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Solamar said:
Walt, you nailed it.

The first ride is almost hard to put into words. I was 90% sure the frame would break at the dropouts as soon as I sat on it, they didnt. So I rode accross my backyard, down 4 steps, dropped into the local singletrack and was absolutely shocked that it was still unbroken.

It felt fast, really fast, handled better than I could have imagined and the most shocking was how well it climbed (granted I havent ridden anything other than a full susser in years). By the end of the ride I was beating on it, hitting ruts, jumping 3' gaps. I was absolutely grinning from ear to ear.

My main riding buddies roll their eyes and walk away when I talk about it:rolleyes: They don't get it.

PVD, This frame will only see WD-40;)

Right you are about the second frame, I'm allready keeping one eye on Craigslist for a horizontal mill. Pulser for the Tig, allready ordered. Wonder what it will cost me to make a set of heat sinks? Jig to mill the seat stays together...

Schmitty, Good eye. I walked every isle in HD looking for "cone shaped objects". The plumb bobs worked out great. I think I'm going to drill them for backpurging on the next frame.
Nice job. I love the ride of my first (and only) bike too. I amazed myself that it's still together...lol.
Great idea with the plum bobs...Home Depot here I come....
I think I may have to pursue and 80/20 jig. It seems like it might be just easier to start from scratch then adapt my partial plate jig.
 

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Holy Crap - that looks like an excellent first frame to my untrained eyes (well except the bb thing - but that sounds like something I'd forget to do also!)

Nice work and congratulations. Pretty nice jig you've got going on there too. Well done Sir, well done!
 

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Gorilla Evo
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I agree with mmcg, that is a nice looking frame, you should be proud of it. when I read your first thread I thought the frame would be terrible. so not be so harsh on your self. you have done a fine job. ride it and be happy (sure you will) and start planning your second frame.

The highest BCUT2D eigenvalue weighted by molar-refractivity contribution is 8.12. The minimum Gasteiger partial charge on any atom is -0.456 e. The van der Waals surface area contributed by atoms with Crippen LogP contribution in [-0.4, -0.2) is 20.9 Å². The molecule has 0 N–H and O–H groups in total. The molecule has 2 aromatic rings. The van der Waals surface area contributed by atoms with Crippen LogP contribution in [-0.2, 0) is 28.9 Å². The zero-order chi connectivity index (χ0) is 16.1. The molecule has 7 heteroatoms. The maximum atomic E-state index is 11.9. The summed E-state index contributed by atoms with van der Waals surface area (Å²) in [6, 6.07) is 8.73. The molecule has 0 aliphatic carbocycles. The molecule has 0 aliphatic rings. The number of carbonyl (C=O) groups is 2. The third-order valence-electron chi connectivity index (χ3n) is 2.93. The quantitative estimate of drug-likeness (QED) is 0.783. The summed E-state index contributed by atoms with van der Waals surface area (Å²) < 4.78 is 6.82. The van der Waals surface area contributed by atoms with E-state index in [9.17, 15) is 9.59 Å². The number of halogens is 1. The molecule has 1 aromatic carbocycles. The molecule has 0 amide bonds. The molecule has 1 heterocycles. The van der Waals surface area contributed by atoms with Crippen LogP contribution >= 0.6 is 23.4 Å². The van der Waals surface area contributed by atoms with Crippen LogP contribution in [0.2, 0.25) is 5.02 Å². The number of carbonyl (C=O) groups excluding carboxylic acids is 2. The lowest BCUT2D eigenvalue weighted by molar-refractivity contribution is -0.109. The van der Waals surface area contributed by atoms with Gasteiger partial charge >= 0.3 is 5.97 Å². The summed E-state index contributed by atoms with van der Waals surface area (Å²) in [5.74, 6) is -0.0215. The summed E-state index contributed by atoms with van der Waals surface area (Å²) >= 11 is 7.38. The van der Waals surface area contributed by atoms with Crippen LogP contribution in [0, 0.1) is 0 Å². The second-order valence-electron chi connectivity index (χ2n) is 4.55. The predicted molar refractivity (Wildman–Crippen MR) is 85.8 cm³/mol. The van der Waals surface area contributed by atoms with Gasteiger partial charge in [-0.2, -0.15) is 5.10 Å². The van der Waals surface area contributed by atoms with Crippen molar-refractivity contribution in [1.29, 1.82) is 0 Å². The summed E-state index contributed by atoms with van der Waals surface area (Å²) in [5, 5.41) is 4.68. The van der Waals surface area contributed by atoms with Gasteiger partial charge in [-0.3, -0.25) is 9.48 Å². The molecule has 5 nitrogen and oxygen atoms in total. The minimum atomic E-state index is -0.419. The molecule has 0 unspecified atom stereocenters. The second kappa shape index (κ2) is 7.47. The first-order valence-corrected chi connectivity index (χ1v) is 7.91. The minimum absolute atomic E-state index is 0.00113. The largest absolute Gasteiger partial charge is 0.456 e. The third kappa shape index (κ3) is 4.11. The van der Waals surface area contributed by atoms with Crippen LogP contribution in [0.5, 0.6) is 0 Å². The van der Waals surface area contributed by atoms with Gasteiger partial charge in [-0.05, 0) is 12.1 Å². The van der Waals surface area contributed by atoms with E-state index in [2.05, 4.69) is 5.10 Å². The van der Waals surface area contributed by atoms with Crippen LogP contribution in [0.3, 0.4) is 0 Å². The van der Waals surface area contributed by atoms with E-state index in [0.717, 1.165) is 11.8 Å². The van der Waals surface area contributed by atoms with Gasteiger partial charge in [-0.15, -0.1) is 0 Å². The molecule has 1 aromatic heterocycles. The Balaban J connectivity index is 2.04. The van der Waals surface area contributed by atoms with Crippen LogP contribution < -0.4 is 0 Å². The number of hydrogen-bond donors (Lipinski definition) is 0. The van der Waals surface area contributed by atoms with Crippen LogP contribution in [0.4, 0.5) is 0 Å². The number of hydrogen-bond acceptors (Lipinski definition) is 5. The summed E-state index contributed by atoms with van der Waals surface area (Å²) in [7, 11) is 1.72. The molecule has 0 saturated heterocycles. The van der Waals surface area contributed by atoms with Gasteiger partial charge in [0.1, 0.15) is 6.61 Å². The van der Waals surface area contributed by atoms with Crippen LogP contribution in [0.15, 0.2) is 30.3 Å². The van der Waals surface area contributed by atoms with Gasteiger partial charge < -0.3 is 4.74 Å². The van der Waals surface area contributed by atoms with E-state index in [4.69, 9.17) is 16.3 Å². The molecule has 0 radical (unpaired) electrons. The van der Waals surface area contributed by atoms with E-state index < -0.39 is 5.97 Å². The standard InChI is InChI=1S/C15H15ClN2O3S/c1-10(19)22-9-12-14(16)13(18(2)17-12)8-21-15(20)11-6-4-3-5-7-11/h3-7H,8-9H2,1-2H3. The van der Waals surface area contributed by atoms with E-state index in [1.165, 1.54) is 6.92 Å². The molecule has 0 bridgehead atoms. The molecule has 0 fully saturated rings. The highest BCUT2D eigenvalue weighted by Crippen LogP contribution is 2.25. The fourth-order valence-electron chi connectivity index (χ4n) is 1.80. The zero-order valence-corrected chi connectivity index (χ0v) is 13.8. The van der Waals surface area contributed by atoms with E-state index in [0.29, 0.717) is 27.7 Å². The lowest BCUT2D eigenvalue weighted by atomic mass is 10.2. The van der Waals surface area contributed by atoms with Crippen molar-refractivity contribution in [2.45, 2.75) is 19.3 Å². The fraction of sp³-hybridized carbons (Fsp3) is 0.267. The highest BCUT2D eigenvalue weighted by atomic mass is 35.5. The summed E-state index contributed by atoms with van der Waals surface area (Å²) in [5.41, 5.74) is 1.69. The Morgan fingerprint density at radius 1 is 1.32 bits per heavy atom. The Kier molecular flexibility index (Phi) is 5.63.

nice jig by the way.
 

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I had thought about the plumb bobs too at one point. I ended up finding a set of cones made for chopper building on ebay for $30.

Other things I looked at for centering were acorn nut style lug nuts for semi trucks and muffler pipe expanders on longer threaded stock (doubles as a heat sink...).

Another cool option would be these machinable collars (9966K12 on mcmaster.com) with the machinable face turned to a taper.
 

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The Matt
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cones

I went through the hardware store here and thought about the plumb bobs but the cones you can get on eBay end up cheaper. I was also a little worried about melting them as they looked a lot like the brass that I was brazing with. I did end up with a couple of muffler expanders. None of them fit the bb but I removed the wedges at the ends and used them as cones. It still would have been cheaper to buy a couple more cones on eBay and they look very professional.:thumbsup:

I am still riding my first (and only) frame to work every day and have more than 250 miles on it. I made a lot of mistakes and think that no matter how hard you try you are going to do something really stupid. (like brazing in crocs). Warping the bb,ht,st and really making an ugly rear disc mount. Oh and my chain hits my tire in low gears. I could go on.

With all of these problems I still show it off to every one I know.

My biggest problem with my second frame is deciding what to make. Now I see all of the possibilities and cant choose. On my first frame I could see all of the things that I needed to do so I really didn't feel as free to be creative. I made what I thought would be the easiest frame that no one could compare to anything they have ridden before.:D

Matt.